timeforcake: How are you spending your advertising dollars – Part II
special to the daily
This article continues last week’s discussion on the ease with which you can waste marketing dollars by erroneously thinking your ads are successful so long as they drive people to your site.
Each of the following examples (company names removed) discusses an actual ad I clicked on while browsing a local newspaper’s site during the past month. Can you think of tweaks that could increase these ads’ potential ROI?
1) Ad for a Legal Services Company: Clicking this ad took me to a page displaying little more than a broken contact form. Questions: What percentage of ad visitors do you think feel ready to call or email the moment they arrive at a new site, when they know nothing more about the company than they did prior to clicking the ad? How might potential customers feel about a company if they do spend their time filling out an online form but seeing a dead-end error page after hitting Submit?
2) Ad promoting a discounted bike ride opportunity: Clicking this ad took me to a busy homepage packed with a tremendous amount of company info crammed into lengthy paragraphs, info on various products and services unrelated to biking, videos, images of brands sold, links to more bike rental info and links to make online reservations (should I click one of these?). After 20 seconds, I located a link pointing to info on the discounted bike rides – placed in its own banner advertisement on the site. Questions: How long do you think most site visitors will spend searching for the info promoted in the ad? How might visitors feel when they arrive at a page they assume contains details about something they’re interested in, but are instead presented with an overwhelming amount of info not related to their expectations? Might visitors have different experiences if the ad pointed them to a page focused solely on these discounted bike rides?
3) Ad promoting a sale at a local retail shop: Clicking this ad took me to an Error page stating the page no longer existed. I don’t think we need to ponder how this type of mistake can waste a company’s marketing dollars.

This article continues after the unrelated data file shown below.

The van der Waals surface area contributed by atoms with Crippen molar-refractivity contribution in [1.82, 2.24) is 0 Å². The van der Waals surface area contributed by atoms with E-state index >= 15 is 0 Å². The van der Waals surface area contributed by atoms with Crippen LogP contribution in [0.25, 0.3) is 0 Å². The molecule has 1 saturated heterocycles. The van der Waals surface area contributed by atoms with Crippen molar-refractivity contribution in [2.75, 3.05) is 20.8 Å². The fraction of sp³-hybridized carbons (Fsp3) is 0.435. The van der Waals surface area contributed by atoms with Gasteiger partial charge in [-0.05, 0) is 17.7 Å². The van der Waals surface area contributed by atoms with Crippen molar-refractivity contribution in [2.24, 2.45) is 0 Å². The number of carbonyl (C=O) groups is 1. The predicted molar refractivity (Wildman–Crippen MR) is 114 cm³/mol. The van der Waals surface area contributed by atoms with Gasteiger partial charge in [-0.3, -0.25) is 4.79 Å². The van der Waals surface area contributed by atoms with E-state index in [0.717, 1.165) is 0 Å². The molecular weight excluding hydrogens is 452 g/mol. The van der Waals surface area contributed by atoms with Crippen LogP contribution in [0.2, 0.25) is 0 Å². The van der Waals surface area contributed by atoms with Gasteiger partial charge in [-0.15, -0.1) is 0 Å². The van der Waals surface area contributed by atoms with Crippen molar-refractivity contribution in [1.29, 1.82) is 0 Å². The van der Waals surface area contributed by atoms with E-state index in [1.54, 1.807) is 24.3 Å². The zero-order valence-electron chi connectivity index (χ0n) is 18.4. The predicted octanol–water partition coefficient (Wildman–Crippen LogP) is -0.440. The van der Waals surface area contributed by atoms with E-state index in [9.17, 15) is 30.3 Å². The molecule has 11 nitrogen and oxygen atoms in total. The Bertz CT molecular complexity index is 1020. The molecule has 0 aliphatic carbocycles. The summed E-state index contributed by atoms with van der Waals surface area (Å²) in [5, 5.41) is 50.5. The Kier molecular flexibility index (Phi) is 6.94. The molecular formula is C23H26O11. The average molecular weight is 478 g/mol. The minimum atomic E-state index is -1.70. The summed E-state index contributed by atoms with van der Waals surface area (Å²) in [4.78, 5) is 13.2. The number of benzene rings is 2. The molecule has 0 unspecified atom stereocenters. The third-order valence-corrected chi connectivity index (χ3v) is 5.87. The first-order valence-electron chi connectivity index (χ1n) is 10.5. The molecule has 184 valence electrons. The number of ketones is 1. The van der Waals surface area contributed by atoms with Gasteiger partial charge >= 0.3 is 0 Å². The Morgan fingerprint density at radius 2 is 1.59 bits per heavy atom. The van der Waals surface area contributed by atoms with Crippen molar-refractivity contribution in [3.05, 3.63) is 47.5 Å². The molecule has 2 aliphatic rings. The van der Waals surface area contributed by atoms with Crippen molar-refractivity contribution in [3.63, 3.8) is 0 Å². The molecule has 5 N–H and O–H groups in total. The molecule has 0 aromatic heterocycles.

4) Banner ad promoting 10 percent off any product in a local company’s online store: Clicking this ad sent me to the company’s homepage. The homepage contained a slideshow and info on the company owners and history, but contained zero info on the promised 10 percent discount. After locating then clicking the link to the company’s online store, I again found no mention of the ad’s promised 10 percent discount. From what I could tell, no discount existed. Question: What might people do when an ad excites them about purchasing, yet the webpage they’re sent to makes no mention of the alluring, promised discount?
5) Ad showcasing a beautiful home for sale: Clicking this ad took me to a real estate company’s homepage. The page’s featured property was not the beautiful home I saw in the ad. In fact, the page contained no photos of or references to the beautiful home. Rather, the page encouraged me to search the site – yet I knew essentially nothing about the home I’d seen in the ad, and therefore didn’t know what to search for. Question: What percentage of site visitors who click this ad will have the energy, time, and desire to begin searching a new site for a property that may or may not still be for sale and of which they know almost nothing about?
It’s simply irresponsible to assume that getting people to click your online ads or visit your site after seeing your printed ads equals success. Your ad might drive one thousand people to your site, but if your site contains no mention of what your ad promotes, I guarantee the vast majority of those visitors will quickly leave, flushing your marketing money down the toilet and spoiling hundreds of opportunities to generate new business.
You’ve worked hard and spent money to draw people to your site. Don’t make them work to find what your ad promises. Don’t make them wonder if they’ve arrived at the right site. And most definitely stop presenting them with (literally) nothing more than a form to contact you with questions or requests the moment they arrive at your site.
Use common sense. Make the money you spend on ads work hard for you by ensuring a clear connection between your ads and what people see after visiting the link in those ads. Prevent surprises; focus on giving the people who see your ads what they want and expect to see.
Stop throwing your money away. Assuming you offer potential customers something they truly value, creating an obvious connection between your ads and the web page associated with that ad will increase the return you receive from the marketing dollars you spend.
erin pheil is the owner of timeforcake creative media – the Web Design company voted #1 in Best of Summit. Visit the timeforcake website at http://www.timeforcake.com or email Erin at email@example.com.
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